The reason we shouldn’t pursue balance is that the magic never happens in the middle; magic happens at the extremes.
It’s so easy to lose sight of your mission, and the beliefs that birthed it in the first place. This applies to business as much as life.
Sometimes the daily minutiae puts a fog over everything and you lose sight of your mission. You can only see 10 feet in any direction, and you forget why you started and where you wanted to be.
Why does this happen? Probably for a lot of reasons.
For me, I noticed that over time things build up that aren’t serving you. Negative cultural norms at the office or home slowly establish themselves into daily routine. Bad habits form. Presumptuous and “it’s always been this way” thinking take hold.
The fog builds up and eventually begins to consume everything. Day by day, everything gets more dull.
You slam into a wall. The fog has blinded you.
Clear the fog. Connect with your why again. Challenge your assumptions. Step outside of your routine and see the world from a different angle. Take inventory of the things that are creating the fog and change them.
What entrepreneurship means to me… thus far
Getting Techcrunched. Seeing your iPhone app featured. Wearing hoodies to business meetings with people that cant wait to write you a cheque for $1MM. Waking up whenever you want. Being your own boss. Scaling to 1 million users. Scaling to 10 million users. In a week.
Those are just a handful of the romantic misconceptions associated with entrepreneurship. The reality is much less sexy, yet so much more rewarding than that.
Building a business from nothing can be painfully hard. It can be a very lonely endeavor. It is usually exhausting. It can rob you of work/life balance if you’re not careful. It can make you wonder if it’s all worth it.
But despite all of those things, I don’t think I could do anything else. I honestly could not see myself ever being a cog in someone else’s machine again.
To me, It’s worth it every time I hear our team laugh and celebrate together, all being strangers to one another just a couple of months previous. It’s worth it when I see something much bigger than myself emerge out of nothing but a vision to change a small part of the world just a little bit.
It’s so worth it every time I hear how our product helped a customer enjoy their day a little more, maybe even putting a smile on their face.
But what really inspires me is the rare and beautiful experience to go up against overwhelming odds, and constantly be winning little battles each and every day regardless of the outcome.
How I discover new music, then play the hell out of it
I have a pretty good music system now. A while back I discovered Last.fm and immediately fell in love with its discovery engine.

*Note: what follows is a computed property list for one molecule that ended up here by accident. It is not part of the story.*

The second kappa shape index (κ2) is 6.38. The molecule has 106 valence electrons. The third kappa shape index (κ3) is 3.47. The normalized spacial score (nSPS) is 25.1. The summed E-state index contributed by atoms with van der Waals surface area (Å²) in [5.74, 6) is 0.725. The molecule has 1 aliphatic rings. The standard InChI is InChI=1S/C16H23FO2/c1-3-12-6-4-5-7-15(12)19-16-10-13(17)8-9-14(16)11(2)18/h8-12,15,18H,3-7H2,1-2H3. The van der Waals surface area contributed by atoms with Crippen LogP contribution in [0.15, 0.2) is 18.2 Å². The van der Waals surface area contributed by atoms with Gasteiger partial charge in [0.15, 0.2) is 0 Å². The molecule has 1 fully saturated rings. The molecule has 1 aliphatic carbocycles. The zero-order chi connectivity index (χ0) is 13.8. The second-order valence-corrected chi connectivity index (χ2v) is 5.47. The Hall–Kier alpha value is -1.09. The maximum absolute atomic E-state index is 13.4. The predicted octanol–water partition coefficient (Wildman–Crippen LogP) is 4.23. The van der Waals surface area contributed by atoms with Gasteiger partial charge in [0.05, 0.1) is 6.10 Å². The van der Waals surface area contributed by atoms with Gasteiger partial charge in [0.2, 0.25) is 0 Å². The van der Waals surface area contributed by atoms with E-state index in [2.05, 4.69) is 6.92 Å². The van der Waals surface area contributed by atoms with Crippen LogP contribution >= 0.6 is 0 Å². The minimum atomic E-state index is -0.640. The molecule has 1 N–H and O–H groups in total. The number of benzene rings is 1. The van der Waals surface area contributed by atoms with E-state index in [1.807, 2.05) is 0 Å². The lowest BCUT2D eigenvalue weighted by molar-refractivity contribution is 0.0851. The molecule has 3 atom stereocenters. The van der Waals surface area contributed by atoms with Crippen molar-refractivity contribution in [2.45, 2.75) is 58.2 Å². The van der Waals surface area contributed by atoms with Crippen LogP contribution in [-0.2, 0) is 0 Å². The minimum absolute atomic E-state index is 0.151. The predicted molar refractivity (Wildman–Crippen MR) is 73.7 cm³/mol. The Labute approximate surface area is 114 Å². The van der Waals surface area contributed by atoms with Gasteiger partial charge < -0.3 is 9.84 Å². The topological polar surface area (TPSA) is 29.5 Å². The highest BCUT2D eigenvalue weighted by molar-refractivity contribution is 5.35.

How it works
Type in an artist or song that you like, and Last.fm will play songs that the community at large has deemed similar. It does this by tags. You’re encouraged to tag songs with genres and similar artists. And it works remarkably well.
I discover new music that I think is awesome almost every day. And every once in a while I find a song that makes me stop in my tracks, listen intently and just get immersed in it.
But, then I usually want to listen to more of the artist that made the song that just got me all excited. Unfortunately, Last.fm is not the place to do that.
You see, Last.fm licenses its music similar to a how a radio station would (at least it’s how I understand it) and so you cannot listen to any specific song you want on demand (only a short preview), because that would be more similar to buying a CD or purchasing a song from iTunes.
They are essentially creating a radio station on demand for you, based on your search criteria (song, artist or genre).
So… that’s kind of a bummer. Downloading MP3’s is tedius. And expensive. More often than not I get bored of a song/artist after I obsess over their tracks for a few weeks to a month or two.
What is Rdio
Oddly enough, Rdio is less like a radio station than Last.fm is. Rdio can be compared to Spotify. But Rdio works in Canada while Spotify doesn’t. And from what I have seen, I like Rdio better.
How it works: Find music you like and listen to it. That’s it. They have a pretty huge catalog of albums for you to listen to all you want. You can even sync songs to your iPhone or iPad, so you can listen to them later while offline.
Rdio does have a sort of recommendation engine built in as well, but for me it doesn’t work nearly as well as Last.fm in terms of usability and the tracks it selects.
Last.fm is $3/month and Rdio is $10/month for unlimited web and mobile streaming + sync (listen offline). For me, $13/month for the ability to discover new music and listen to almost anything I want, when I want is well worth it.
These are the types of services that consumers want. I find it incredibly pathetic that record labels would rather keep trying to sell their plastic and lobbying to pass legislation to stifle innovation, than just change their model and offer something that consumers want and would willingly pay for.
Path is a beautiful iPhone app.